“I didn’t want mixed residential or prefabricated homes, so I thought it would help to isolate the risk,” Doll said. “I didn’t want to be next to a home considerably less valuable.

“Ideally, if everything were to go our way, I could build on the three lots. I liked where I was, in center of town. I could walk to Walgreens and Dillons and I was close to work. It’s an ideal location.”

Doll, like many Joplinites after the tornado, has had a nomadic experience, first living with his boss for a few weeks, then living with his parents and finally finding a rental home. He said making plans for his new home brought him a sense of normalcy and control. Now, he claims, that sense of control is being taken away again.

“I feel like this is, in a way, a second storm,” Doll said.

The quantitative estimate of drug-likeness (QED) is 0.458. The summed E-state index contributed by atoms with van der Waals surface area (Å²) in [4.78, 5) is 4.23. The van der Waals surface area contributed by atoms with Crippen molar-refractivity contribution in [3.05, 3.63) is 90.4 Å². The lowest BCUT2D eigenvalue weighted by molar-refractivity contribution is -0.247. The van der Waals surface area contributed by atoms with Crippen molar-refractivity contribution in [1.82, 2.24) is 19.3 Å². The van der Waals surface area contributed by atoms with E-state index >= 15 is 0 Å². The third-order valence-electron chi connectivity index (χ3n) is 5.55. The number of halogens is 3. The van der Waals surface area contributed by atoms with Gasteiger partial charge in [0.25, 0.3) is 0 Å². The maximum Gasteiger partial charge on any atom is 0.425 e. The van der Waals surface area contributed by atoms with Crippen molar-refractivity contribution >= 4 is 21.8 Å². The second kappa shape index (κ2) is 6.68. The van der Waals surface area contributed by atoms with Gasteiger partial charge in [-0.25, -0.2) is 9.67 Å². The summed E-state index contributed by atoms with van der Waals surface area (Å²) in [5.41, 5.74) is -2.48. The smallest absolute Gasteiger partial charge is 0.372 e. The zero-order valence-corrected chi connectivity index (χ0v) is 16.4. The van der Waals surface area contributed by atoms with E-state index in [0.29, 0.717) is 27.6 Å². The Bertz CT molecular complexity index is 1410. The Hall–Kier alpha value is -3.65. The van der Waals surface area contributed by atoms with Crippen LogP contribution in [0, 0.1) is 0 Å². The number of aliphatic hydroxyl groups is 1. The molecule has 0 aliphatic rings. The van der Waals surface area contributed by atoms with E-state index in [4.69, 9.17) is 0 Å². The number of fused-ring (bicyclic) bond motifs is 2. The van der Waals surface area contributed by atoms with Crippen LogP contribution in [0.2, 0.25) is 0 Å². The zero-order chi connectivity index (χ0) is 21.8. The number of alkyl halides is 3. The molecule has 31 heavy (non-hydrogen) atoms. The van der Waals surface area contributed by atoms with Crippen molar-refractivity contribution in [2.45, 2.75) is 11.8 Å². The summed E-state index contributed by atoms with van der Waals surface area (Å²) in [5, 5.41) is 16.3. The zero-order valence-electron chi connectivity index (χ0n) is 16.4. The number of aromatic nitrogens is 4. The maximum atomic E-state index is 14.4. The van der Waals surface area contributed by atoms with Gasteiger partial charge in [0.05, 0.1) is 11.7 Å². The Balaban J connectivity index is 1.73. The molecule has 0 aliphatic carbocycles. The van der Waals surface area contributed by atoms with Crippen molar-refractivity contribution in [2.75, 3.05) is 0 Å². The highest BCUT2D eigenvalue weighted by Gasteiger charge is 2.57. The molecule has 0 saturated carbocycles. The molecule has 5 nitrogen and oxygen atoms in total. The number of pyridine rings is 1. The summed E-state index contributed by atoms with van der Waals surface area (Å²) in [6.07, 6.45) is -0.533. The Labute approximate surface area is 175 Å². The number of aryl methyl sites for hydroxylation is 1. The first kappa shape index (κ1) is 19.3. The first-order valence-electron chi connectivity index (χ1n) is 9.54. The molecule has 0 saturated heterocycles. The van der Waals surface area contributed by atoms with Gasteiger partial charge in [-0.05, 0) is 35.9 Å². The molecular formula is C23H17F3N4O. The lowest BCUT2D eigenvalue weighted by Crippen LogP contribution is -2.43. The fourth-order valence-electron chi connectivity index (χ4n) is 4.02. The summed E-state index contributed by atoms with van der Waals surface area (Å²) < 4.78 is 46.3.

District officials first mailed letters to owners of properties south and west of the high school indicating their interest in acquiring the land around June 29.

Doll remembers getting a letter around that time but did not interpret it in such a way that it made acquisition of the lots imperative.

The letter does not mention eminent domain, and states that the district is “beginning to inquire about the availability of adjacent properties” and that it wanted to “acquire properties adjacent to each other from corner to corner in the areas described.”

So Doll said he went ahead with his plans, and closed on the properties to the north and south of his (2101 and 2109 Grand Ave.) in July, and began working on design plans for the new house.

Huff, however, said Doll’s property, which is out of the flood plain, is important to the district, although he said he isn’t sure how the land will specifically be used because all of the lots the district is acquiring — 80 have been identified — would need to be subjected to a traffic study and site development plan.

“It’s an important piece of property, and we were disappointed to learn that those properties (on either side) were sold after we had already expressed interest in them,” Huff said.

Standstill